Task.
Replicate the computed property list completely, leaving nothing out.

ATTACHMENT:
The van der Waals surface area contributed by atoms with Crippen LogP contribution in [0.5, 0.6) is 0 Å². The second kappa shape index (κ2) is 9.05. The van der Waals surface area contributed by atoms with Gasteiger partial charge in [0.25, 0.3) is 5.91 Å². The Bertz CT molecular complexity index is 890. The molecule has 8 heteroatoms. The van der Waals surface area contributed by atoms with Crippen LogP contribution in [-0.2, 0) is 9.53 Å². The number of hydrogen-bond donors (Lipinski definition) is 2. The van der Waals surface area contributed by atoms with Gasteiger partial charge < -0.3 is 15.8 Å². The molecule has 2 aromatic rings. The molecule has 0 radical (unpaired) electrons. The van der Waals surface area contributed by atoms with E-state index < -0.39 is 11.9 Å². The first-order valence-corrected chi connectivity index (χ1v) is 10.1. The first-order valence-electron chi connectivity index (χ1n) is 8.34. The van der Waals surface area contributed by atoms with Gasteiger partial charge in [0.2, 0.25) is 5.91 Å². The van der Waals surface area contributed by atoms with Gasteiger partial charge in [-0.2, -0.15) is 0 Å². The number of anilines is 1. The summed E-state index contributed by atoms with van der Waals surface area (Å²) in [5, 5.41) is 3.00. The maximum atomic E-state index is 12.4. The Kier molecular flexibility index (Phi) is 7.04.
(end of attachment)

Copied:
The van der Waals surface area contributed by atoms with Crippen LogP contribution in [0.5, 0.6) is 0 Å². The second kappa shape index (κ2) is 9.05. The van der Waals surface area contributed by atoms with Gasteiger partial charge in [0.25, 0.3) is 5.91 Å². The Bertz CT molecular complexity index is 890. The molecule has 8 heteroatoms. The van der Waals surface area contributed by atoms with Crippen LogP contribution in [-0.2, 0) is 9.53 Å². The number of hydrogen-bond donors (Lipinski definition) is 2. The van der Waals surface area contributed by atoms with Gasteiger partial charge < -0.3 is 15.8 Å². The molecule has 2 aromatic rings. The molecule has 0 radical (unpaired) electrons. The van der Waals surface area contributed by atoms with E-state index < -0.39 is 11.9 Å². The first-order valence-corrected chi connectivity index (χ1v) is 10.1. The first-order valence-electron chi connectivity index (χ1n) is 8.34. The van der Waals surface area contributed by atoms with Gasteiger partial charge in [0.2, 0.25) is 5.91 Å². The van der Waals surface area contributed by atoms with Gasteiger partial charge in [-0.2, -0.15) is 0 Å². The number of anilines is 1. The summed E-state index contributed by atoms with van der Waals surface area (Å²) in [5, 5.41) is 3.00. The maximum atomic E-state index is 12.4. The Kier molecular flexibility index (Phi) is 7.04.